Also a number of little things can be removed and customized (.config file). If you like to do so, go ahead and "apt-get install ccache" then change "gcc" to "ccache gcc" and "g++" to "ccache g++" in the Makefile to speed up future compilations. While gcc 4.0 comes with Debian Unstable, you probably want to use gcc 3.3 (or 2.95 as some suggest). The config file also represents bootsplash 3.1.6 and a SATA ACPI suspend fix patches to the 2.6.12-mm2 kernel (see sections below). The nice thing about built-in filesystem and SATA support is that we don't need an initrd.

Before you boot into a 2.6 kernel, go into "/etc/fstab" and change "hda" to "sda", etc since the SATA drives are handled through the SCSI drivers.


The mm patch will add reiser4 support to the 2.6.12-mm2 kernel. The next step is to change the root filesystem. Assuming the everything is installed in the ext3 partition on /dev/sda6, the steps are:

  1. apt-get install reiser4progs
  2. mkfs.reiser4 /dev/sda3
  3. boot into a reiser4-enabled live-CD
      1. # mkdir /mnt/sda6; mount -t ext3 /dev/sda6 /mnt/sda6
      2. # mkdir /mnt/sda3; mount -t reiser4 /dev/sda3 /mnt/sda3
      3. # cp -a /mnt/sda6/* /mnt/sda3/
  4. if you don't want to get a reiser4 live-CD, you can use a regular CD and copy all of /dev/sda6 into a subdirectory, boot back into /dev/sda6 and copy it back to /dev/sda3
  5. update the new /etc/fstab and /boot/grub/menu.lst

Wireless: Intel Pro/Wireless 2915ABG

The 2.6.12-mm2 kernel comes with the ipw2200 driver, but you'll still need to download the firmware from here and put it in /lib/firmware. Note that the driver in 2.6.12-mm2 is version 1.0.0 and does not use the latest firmware. Once the driver is set up, apt-get install wireless-tools, check "iwconfig", and if all is well set up /etc/network/interfaces accordingly.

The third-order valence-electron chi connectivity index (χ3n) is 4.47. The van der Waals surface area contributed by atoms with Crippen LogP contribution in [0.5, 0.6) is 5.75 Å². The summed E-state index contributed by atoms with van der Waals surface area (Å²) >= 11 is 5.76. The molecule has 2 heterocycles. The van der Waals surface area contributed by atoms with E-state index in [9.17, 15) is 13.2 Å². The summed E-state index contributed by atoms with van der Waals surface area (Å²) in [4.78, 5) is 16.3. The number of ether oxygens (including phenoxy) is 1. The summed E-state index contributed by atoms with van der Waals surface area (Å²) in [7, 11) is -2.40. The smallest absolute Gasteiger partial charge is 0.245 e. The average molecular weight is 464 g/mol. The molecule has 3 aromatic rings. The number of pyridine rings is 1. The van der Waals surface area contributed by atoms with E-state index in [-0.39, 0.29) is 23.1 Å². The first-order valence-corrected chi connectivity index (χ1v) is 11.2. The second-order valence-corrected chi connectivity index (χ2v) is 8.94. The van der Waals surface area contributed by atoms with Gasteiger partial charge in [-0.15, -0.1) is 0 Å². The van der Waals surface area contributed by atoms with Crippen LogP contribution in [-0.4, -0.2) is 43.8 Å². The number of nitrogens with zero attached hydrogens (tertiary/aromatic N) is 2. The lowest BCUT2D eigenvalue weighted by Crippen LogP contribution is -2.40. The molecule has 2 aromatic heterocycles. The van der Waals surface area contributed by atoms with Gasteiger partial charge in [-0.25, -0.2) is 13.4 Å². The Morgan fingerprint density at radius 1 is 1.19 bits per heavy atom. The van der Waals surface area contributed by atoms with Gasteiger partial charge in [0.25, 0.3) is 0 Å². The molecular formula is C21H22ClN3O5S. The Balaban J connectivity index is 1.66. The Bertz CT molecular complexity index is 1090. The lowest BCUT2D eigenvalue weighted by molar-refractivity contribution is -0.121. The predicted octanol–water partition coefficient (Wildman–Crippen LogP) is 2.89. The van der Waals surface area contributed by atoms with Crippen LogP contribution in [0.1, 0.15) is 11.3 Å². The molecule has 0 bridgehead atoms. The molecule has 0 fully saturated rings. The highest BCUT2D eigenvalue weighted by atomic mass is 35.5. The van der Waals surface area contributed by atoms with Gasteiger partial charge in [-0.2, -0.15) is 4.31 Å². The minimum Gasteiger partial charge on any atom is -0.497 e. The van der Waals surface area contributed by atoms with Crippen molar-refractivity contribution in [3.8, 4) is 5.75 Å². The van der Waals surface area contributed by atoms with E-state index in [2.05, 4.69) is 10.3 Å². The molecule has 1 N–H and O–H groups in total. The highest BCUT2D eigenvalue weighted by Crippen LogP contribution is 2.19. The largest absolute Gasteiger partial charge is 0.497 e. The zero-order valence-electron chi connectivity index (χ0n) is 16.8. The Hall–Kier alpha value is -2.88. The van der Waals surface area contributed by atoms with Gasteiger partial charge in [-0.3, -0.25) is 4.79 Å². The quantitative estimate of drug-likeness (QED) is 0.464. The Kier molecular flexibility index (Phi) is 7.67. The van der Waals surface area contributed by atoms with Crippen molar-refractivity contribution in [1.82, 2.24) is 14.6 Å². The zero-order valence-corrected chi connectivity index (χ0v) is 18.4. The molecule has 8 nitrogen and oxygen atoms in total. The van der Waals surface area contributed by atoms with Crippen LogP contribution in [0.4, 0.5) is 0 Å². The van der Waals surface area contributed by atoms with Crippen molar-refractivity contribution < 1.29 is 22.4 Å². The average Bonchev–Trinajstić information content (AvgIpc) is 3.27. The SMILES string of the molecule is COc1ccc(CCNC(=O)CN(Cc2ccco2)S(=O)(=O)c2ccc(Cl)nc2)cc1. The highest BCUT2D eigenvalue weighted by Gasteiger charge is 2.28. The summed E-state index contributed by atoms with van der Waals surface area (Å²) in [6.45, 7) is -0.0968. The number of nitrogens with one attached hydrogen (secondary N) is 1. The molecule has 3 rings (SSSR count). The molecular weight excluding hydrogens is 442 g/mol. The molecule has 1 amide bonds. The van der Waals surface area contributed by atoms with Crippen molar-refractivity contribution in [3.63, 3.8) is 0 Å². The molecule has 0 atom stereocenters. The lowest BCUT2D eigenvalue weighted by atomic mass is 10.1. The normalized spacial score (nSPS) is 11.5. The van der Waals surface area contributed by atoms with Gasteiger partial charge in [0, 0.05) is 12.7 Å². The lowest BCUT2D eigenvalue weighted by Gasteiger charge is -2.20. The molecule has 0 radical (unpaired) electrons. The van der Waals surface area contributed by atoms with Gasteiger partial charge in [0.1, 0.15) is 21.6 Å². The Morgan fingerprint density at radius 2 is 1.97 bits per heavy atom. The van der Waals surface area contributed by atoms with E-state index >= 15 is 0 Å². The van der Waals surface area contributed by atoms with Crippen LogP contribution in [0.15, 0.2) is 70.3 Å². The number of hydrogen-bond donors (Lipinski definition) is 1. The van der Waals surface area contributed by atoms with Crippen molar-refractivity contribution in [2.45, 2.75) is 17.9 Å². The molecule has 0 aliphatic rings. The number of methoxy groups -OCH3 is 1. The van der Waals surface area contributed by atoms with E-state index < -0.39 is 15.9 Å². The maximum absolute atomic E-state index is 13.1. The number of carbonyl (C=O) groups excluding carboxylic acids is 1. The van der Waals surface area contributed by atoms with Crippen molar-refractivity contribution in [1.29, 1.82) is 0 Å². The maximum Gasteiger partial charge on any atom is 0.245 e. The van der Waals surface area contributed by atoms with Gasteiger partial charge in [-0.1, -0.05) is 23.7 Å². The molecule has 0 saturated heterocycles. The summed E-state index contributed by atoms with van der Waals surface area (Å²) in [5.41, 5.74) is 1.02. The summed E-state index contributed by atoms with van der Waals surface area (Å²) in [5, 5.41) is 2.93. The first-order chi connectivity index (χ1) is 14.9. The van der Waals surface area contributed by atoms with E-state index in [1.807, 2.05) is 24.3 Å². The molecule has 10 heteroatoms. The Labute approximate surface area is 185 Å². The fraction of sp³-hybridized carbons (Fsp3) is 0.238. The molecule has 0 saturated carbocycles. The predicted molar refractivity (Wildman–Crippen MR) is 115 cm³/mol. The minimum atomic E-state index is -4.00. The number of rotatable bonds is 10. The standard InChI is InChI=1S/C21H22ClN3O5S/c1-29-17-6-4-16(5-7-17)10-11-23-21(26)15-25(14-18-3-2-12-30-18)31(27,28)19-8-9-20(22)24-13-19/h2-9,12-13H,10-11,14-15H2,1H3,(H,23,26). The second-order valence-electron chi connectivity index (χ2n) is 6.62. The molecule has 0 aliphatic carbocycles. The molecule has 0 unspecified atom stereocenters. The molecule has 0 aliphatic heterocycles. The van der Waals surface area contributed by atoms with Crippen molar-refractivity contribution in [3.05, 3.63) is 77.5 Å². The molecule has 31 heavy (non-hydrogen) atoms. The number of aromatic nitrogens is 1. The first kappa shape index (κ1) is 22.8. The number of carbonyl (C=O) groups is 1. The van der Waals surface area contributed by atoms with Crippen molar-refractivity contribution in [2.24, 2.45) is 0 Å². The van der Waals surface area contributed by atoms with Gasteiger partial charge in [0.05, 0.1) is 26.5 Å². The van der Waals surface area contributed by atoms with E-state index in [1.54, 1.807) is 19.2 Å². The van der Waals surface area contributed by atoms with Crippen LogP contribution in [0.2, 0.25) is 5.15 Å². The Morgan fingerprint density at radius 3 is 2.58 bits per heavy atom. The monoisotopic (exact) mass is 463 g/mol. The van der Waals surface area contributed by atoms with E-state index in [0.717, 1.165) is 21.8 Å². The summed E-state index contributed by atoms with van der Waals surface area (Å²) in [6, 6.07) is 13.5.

Here are some instructions. I've had no problems I could trace back to the radeon framebuffer device. vga=834 is for the 1400x1050 display. The bootsplash themes are accessible through the debian archive, though I haven't yet found one for or adapted one to 1400x1050.


CPU frequency scaling

First the relevant modules must be enabled in the kernel. Both the acpi-cpufreq and speedstep-centrino modules work to some extent, but I wasn't able to clock the CPU below 1.3 GHz with the speedstep-centrino module, while with acpi-cpufreq I had one non-reproduceable issue with the frequency being stuck at 800 MHz. You'll need to put the modules (acpi-cpufreq, cpufreq-ondemand, cpufreq-conservative, cpufreq-powersave) in /etc/modules so that they are loaded at bootup. There are many ways to automatically manage frequency scaling behavior. I chose to use "cpufreqd" with this configuration, and there is also powernowd using the cpufreq-userspace governor, or writing your own ACPI event scripts.

Suspend to RAM

The 2.6.12-mm2 kernel will crash on resume because there is no SATA support for suspend. There are patches at How to make ACPI work which need minimal changes to work with 2.6.12-mm2 (note: I have no idea what I'm doing but it seems to work). The video card does not wake up after resume, but the radeon driver will reset the card properly. If you want to get the text consoles back, you'll either have to append "acpi_sleep=s3_bios" to the GRUB kernel arguments for a VGA display, or use vbetool to save/restore video bios state for a framebuffer device (not exactly stable on my machine).

Suspend to disk (hibernate)

Software suspend comes with the kernel, and Software Suspend 2 looks really nice but messy to patch into 2.6.12-mm2 (didn't really try). Without a swap drive I went for neither since suspend to RAM only takes ~.5 W of power and is much faster. It would be nice to be able to hibernate, switch to windows, and come back. Software Suspend 2 is supposed to be merged with the kernel at some point, so perhaps it's enough to wait for that.


Laptop-mode is built into the kernel. To easily activate it, 'apt-get install powermgmt-base laptop-mode-tools'. It should help preserve battery life by minimizing hard-drive spin-up, though this depends on the SATA ACPI support.



The radeon driver in the 4.3.0 XFree86 from Debian unstable is not new enough to support the Mobility X300. I tried the unofficial Debian fglrx drivers, and with some suggestions from this thread was able to compile against 2.6.12-mm2, but ended up with a radeon driver which crashed my computer (maybe because I had DRI enabled in the kernel).

There are experimental packages available here which I am currently running with X300 support with the opensource drivers. I'm not really sure what I miss out on besides 3D acceleration by doing so.

Try setting in /etc/X11/xorg.conf:

Option "DynamicPM" "True"

which improves battery life considerably (see this page for details).

Later versions of have renamed the flag to:

Option "DynamicClocks" "True"

External Sources